If you are attempting at using the function from the spreadsheet side, this
would be known as a UDF or User Defined Function. In this case,
performing any such actions is not allowed as UDFs are merely meant to
return a value, not to perform any actions.
On the other hand, if you are calling on this function from another method
(Sub or Function) within VBA, then performing actions is perfectly legal.
Now, I see 3 main issues with your Function below.
First, the whole purpose of a function unlike a subprocedure is to return a
value (via Let statement, which can be omitted and normally is omitted) or a
reference to an object (via Set statement). I therefore ask you, what is it
that this function is suppose to be returning to the caller of this
To have the function return a value, it needs to be using the following
Set <FunctionName> =
Now onto the 2nd issue I see. What worksheet are you attempting to hide the
rows on? Is this suppose to hide the rows on the parent worksheet of the
However, the above statement still isn't valid as the argument for the Rows
property is a read only range object, so we much use the Range object
instead. However, we need to modify the above input into the range object
as the above is still invalid. The input must take on the format of the
following in string format.
Such as the following:
CStr(InputRow+1) & ":" & CStr(InputRow+1)
Therefore, your statement will now look like:
Input_Cell.Parent.Range(CStr(InputRow+1) & ":" &
Main thing you should be able to take from this, don't leave your code to
the possibility of ambiguity, if reasonably possible. I prequalify just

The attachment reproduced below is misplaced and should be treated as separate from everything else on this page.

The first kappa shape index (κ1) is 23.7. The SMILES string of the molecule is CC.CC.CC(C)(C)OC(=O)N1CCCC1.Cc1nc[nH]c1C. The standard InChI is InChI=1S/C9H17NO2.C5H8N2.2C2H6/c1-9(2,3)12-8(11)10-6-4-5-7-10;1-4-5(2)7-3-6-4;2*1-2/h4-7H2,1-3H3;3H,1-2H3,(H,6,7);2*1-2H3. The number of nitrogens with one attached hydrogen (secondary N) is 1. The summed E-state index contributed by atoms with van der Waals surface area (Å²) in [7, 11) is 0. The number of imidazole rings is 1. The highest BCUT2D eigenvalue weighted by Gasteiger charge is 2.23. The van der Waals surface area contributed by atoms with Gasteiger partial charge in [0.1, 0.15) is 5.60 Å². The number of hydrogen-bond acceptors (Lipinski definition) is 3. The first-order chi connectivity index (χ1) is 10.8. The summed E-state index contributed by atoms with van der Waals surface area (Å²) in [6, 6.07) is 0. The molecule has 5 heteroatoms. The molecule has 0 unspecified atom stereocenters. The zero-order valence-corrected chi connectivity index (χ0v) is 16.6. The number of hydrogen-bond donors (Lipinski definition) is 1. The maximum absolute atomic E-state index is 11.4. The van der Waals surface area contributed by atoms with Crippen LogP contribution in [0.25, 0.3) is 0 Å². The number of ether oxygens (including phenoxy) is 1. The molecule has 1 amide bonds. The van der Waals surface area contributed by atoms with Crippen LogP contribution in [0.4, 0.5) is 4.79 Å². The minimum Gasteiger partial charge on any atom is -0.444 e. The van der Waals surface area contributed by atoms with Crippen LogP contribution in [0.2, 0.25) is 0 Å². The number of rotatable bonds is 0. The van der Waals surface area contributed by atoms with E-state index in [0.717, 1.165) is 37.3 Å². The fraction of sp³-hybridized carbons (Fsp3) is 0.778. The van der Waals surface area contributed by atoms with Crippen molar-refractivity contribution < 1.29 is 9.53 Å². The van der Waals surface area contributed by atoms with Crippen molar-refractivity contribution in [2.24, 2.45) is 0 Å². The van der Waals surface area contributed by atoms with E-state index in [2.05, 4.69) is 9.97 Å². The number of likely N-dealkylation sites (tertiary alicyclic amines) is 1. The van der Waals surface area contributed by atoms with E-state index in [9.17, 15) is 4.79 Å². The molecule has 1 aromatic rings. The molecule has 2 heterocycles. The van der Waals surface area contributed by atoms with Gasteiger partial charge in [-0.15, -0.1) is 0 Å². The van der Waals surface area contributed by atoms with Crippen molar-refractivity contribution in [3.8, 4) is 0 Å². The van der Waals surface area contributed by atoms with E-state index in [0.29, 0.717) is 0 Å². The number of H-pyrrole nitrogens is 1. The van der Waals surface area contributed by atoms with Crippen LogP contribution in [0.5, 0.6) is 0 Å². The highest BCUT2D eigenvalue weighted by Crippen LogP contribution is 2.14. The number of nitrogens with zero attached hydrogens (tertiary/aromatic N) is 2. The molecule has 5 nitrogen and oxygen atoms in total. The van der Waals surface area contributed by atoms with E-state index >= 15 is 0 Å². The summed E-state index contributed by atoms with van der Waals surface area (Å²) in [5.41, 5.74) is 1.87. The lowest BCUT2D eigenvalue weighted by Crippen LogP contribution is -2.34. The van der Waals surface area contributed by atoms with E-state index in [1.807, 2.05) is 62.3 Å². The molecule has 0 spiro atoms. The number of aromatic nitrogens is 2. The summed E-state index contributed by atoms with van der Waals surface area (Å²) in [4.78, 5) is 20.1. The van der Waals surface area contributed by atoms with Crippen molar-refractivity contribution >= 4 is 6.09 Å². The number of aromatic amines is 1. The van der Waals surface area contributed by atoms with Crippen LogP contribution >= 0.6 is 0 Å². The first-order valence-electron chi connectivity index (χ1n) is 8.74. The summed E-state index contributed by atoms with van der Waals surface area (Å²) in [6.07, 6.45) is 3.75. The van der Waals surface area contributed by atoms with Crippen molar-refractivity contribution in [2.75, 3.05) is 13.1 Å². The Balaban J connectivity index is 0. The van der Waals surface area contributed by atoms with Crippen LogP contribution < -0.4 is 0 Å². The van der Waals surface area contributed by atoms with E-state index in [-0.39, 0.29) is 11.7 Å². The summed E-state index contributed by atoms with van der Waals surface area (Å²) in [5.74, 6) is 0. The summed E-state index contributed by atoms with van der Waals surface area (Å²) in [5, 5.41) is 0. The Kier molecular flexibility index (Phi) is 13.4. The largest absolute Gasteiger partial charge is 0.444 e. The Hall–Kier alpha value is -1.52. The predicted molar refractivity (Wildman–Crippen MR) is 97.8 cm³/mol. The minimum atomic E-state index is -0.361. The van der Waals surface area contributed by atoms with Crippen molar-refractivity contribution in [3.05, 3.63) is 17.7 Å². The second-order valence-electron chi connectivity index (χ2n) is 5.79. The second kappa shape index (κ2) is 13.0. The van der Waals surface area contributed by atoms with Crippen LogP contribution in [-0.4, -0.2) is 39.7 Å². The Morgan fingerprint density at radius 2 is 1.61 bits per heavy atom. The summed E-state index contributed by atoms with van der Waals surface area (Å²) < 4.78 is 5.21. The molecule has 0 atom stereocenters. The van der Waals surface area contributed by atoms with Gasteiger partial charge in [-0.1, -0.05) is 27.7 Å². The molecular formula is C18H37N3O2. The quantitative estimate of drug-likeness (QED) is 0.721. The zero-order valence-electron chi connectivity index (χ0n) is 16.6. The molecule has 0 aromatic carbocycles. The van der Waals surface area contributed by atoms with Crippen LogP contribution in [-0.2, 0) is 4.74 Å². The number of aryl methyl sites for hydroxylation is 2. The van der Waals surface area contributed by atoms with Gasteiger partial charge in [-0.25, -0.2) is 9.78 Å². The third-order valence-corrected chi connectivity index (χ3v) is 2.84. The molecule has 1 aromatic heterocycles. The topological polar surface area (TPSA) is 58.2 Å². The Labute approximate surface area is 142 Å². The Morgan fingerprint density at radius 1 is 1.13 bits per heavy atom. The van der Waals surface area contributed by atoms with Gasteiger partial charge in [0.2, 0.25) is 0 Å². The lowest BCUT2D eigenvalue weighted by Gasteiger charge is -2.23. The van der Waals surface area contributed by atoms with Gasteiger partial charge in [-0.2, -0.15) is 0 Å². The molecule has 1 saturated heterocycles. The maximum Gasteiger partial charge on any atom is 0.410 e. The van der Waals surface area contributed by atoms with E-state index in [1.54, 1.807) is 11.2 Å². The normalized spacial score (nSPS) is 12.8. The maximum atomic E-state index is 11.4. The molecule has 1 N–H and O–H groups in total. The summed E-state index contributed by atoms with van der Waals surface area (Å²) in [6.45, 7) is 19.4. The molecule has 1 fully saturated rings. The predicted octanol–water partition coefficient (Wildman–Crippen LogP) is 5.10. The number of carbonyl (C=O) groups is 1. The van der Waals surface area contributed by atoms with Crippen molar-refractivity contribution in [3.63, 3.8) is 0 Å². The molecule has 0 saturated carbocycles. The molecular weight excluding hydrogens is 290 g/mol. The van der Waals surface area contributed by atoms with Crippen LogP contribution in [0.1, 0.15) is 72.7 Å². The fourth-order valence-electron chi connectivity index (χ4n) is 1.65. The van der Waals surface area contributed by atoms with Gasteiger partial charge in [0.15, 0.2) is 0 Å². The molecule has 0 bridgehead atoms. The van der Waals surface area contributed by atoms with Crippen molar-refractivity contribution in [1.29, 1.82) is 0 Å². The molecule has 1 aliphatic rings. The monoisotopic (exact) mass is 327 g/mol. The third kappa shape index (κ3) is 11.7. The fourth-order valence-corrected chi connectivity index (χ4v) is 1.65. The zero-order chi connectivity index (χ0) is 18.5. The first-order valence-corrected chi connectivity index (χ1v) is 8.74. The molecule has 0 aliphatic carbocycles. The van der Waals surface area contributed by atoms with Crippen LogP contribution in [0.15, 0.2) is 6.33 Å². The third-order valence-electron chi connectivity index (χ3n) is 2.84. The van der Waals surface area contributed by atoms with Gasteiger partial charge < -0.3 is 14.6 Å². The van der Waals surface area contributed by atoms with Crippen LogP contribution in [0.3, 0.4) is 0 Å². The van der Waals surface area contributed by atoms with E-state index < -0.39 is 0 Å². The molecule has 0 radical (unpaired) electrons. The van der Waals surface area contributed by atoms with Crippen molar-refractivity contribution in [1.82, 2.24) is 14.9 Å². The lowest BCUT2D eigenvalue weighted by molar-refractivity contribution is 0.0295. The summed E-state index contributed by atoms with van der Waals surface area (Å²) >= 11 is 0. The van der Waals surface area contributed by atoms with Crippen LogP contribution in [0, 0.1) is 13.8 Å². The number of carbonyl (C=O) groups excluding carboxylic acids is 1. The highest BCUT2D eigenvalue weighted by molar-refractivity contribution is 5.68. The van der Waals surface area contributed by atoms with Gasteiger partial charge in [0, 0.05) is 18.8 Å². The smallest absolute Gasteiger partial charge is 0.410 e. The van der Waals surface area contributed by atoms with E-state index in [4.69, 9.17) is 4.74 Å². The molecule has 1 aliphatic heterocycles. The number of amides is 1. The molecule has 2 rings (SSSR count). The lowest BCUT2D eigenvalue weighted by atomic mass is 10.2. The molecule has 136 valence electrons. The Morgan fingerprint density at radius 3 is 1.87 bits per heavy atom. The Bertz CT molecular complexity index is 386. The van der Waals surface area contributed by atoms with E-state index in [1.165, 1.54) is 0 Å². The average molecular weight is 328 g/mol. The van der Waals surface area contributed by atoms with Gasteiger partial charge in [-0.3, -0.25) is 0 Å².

about all of the various variables, methods, objects and anything else
involved. There's only a few things I don't prequalify, such as the data
type conversion functions cause if I attempt to prequalify them functions,
VBA errors out on me. I learned this ambiguity lesson a long while back the
hard way (years), thus why I'm a stickler on this rule. This is also one
such reason why I use "Option Explicit" at the top of every single module in
VBA. This was one of my first lessons learned when I started working with
With prequalifying the various things in code, you not only avoid ambiguity,
but you also avoid the priority issues that you may face, if using this code
on multiple computers. Yes, I have faced that issue head on too. Some
systems would allow me to use "Date" variable of the VBA class, but others
wouldn't allow me to use that statement by itself, so I had to modify the
code to be "VBA.Date", so as it would work on all computers.
Ronald R. Dodge, Jr.
Master MOUS 2000